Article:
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Missouri lawmakers to take another crack at legalizing sports betting

Missouri lawmakers to take another crack at legalizing sports betting


JEFFERSON CITY • Missouri lawmakers are poised to make another run at legalizing sports betting, putting the Show-Me state in line to reap some of the revenue other states are already collecting.

Less than six months after the U.S. Supreme Court struck down a federal law that had kept most states from allowing wagers on sports, Missouri officials say the House and Senate likely will look at joining at least six other states that have begun offering bets on sporting events.

“I certainly anticipate it being out there for discussion before the House and the Senate,” said Rep. Dean Plocher, R-Des Peres, who sponsored legislation last spring that did not advance in either chamber.

Plocher said multiple drafts of legislation have been circulating since the high court issued its decision.

“Let’s be honest, the Supreme Court let the cat out of the bag on that one,” Plocher said. “There might as well be some continuity to it in how it’s regulated and enforced.”

Casino owners have pushed to legalize sports betting in Missouri, saying it would add $60 million to casino revenue annually, not to mention additional revenue for state coffers.

Sen. Denny Hoskins, R-Warrensburg, previously estimated that legalizing sports betting could bring in between $18 million and $40 million in new annual revenue for the state.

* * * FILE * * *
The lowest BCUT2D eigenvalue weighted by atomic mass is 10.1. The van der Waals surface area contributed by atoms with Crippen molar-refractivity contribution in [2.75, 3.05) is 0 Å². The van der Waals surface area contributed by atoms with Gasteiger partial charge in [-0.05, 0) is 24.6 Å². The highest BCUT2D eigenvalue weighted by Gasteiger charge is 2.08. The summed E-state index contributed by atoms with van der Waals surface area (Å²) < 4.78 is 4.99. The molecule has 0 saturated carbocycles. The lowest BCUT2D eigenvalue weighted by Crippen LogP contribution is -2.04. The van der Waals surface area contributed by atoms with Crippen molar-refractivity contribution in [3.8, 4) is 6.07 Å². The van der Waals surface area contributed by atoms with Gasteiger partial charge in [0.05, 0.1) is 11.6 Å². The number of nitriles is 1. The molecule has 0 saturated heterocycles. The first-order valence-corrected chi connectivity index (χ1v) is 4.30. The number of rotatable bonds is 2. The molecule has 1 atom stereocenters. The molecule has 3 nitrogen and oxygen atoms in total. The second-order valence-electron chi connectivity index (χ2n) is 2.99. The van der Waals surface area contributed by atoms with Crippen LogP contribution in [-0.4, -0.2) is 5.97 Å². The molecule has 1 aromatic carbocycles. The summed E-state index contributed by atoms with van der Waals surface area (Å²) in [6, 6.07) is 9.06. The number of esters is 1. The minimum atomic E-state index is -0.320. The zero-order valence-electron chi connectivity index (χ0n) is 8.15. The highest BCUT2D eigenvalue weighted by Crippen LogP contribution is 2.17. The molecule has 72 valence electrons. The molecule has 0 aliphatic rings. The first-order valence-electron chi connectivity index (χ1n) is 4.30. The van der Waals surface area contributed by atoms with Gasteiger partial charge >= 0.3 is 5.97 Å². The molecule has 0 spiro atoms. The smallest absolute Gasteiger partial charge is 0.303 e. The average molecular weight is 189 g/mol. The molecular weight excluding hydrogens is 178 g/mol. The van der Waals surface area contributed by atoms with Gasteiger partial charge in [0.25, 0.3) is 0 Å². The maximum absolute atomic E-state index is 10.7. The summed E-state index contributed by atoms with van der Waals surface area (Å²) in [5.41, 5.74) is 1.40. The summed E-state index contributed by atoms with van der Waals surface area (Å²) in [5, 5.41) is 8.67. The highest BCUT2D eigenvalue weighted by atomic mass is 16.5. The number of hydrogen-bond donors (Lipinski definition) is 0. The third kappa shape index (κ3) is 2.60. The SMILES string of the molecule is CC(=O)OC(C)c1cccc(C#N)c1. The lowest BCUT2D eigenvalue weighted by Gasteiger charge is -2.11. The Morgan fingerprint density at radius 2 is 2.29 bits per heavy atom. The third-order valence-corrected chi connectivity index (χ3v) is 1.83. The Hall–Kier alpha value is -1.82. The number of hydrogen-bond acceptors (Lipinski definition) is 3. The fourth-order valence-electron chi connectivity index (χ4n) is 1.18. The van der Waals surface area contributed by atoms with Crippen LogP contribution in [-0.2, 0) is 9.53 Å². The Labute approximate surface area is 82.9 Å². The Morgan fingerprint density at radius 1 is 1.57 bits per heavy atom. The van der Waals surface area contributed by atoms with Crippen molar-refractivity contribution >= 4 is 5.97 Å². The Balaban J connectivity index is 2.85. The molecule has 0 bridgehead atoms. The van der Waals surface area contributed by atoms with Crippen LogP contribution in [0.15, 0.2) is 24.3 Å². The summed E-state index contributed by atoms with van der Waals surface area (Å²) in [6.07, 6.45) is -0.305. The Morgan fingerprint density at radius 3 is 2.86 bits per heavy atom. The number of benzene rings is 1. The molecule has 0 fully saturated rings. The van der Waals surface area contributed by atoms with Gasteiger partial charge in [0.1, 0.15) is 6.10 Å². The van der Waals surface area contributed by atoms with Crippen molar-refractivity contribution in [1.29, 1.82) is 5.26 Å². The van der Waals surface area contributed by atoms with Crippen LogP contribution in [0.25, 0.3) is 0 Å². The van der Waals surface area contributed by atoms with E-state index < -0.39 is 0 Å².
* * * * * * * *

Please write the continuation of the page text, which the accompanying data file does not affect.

A spokesman for Gov. Mike Parson said the governor is not leading the charge for bringing sports wagering to Missouri, but he isn’t opposed to it happening.

The spokesman also said money generated by gambling is not a replacement for the failure of voters to approve an increase in the gasoline tax that Parson had championed.

Rather, money raised by gambling must be spent on educational programs. Under current law, state revenue from casino gambling go to education, as do lottery dollars. Since sports betting would be run by casinos, the revenue would have to go to schools unless the law was changed.

Among the sticking points during debate in Jefferson City last spring was a request by the St. Louis Cardinals and the Kansas City Royals for the legislation to include a so-called “integrity fee,” which they said would be used to offset increased expenses that would come with increased betting.

The fee, for example, could be used to safeguard games from tampering.

Opponents of such a fee say the leagues will already see more money from an increase in fan interest and engagement.

Under legislation debated in a Senate committee last February, representatives of the Cardinals and Major League Baseball expressed support for a proposal that would give them a 1 percent slice of all sports bets placed at the state’s 13 casinos.

Plocher believes there should be a fee, but said the trick will be finding a “sweet spot” for both the casinos and the leagues.

“It’s not a simple bill,” Plocher said.

Hoskins said the issue of the fees will remain divisive. But he said he will review how other states are handling to find a middle ground.

“This being the Show-Me state, we can see what is working and not working,” Hoskins said.

Hoskins said he envisions using some of the proceeds of an integrity fee to pay for physical improvements at sports venues.

In addition to New Jersey, Delaware, Mississippi, New Mexico, Nevada and West Virginia are receiving revenue from sports wagering.

In October, New Jersey reported nearly $600 million had been wagered since sports betting was legalized in mid-June.

Missouri is among a handful of states considering legislation, including California, Illinois, Massachusetts, Michigan, Rhode Island and South Carolina.

In Ohio, Gov.-elect Mike DeWine said it was a question of when, not if, sports betting would be legalized.

“It’s coming to Ohio whether people want it or not,” DeWine told News 5 in Cleveland last month. “We need to be there to do it right, the right way.”

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